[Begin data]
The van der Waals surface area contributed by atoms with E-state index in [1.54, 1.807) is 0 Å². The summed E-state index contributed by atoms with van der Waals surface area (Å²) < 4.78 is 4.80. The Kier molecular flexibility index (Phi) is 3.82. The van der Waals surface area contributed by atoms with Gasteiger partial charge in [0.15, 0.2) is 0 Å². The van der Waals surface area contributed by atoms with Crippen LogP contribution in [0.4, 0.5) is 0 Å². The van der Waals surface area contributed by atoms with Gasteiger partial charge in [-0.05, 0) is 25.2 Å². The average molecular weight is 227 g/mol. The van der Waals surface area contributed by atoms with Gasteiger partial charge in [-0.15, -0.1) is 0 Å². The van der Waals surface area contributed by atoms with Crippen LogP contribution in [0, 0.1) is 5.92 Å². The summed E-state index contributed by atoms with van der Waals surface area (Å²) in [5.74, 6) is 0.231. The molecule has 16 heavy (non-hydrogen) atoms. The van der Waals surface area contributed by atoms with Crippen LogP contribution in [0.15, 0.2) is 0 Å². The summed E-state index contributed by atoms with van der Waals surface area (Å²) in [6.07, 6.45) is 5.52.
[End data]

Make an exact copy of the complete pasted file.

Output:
The van der Waals surface area contributed by atoms with E-state index in [1.54, 1.807) is 0 Å². The summed E-state index contributed by atoms with van der Waals surface area (Å²) < 4.78 is 4.80. The Kier molecular flexibility index (Phi) is 3.82. The van der Waals surface area contributed by atoms with Gasteiger partial charge in [0.15, 0.2) is 0 Å². The van der Waals surface area contributed by atoms with Crippen LogP contribution in [0.4, 0.5) is 0 Å². The van der Waals surface area contributed by atoms with Gasteiger partial charge in [-0.05, 0) is 25.2 Å². The average molecular weight is 227 g/mol. The van der Waals surface area contributed by atoms with Gasteiger partial charge in [-0.15, -0.1) is 0 Å². The van der Waals surface area contributed by atoms with Crippen LogP contribution in [0, 0.1) is 5.92 Å². The summed E-state index contributed by atoms with van der Waals surface area (Å²) in [5.74, 6) is 0.231. The molecule has 16 heavy (non-hydrogen) atoms. The van der Waals surface area contributed by atoms with Crippen LogP contribution in [0.15, 0.2) is 0 Å². The summed E-state index contributed by atoms with van der Waals surface area (Å²) in [6.07, 6.45) is 5.52.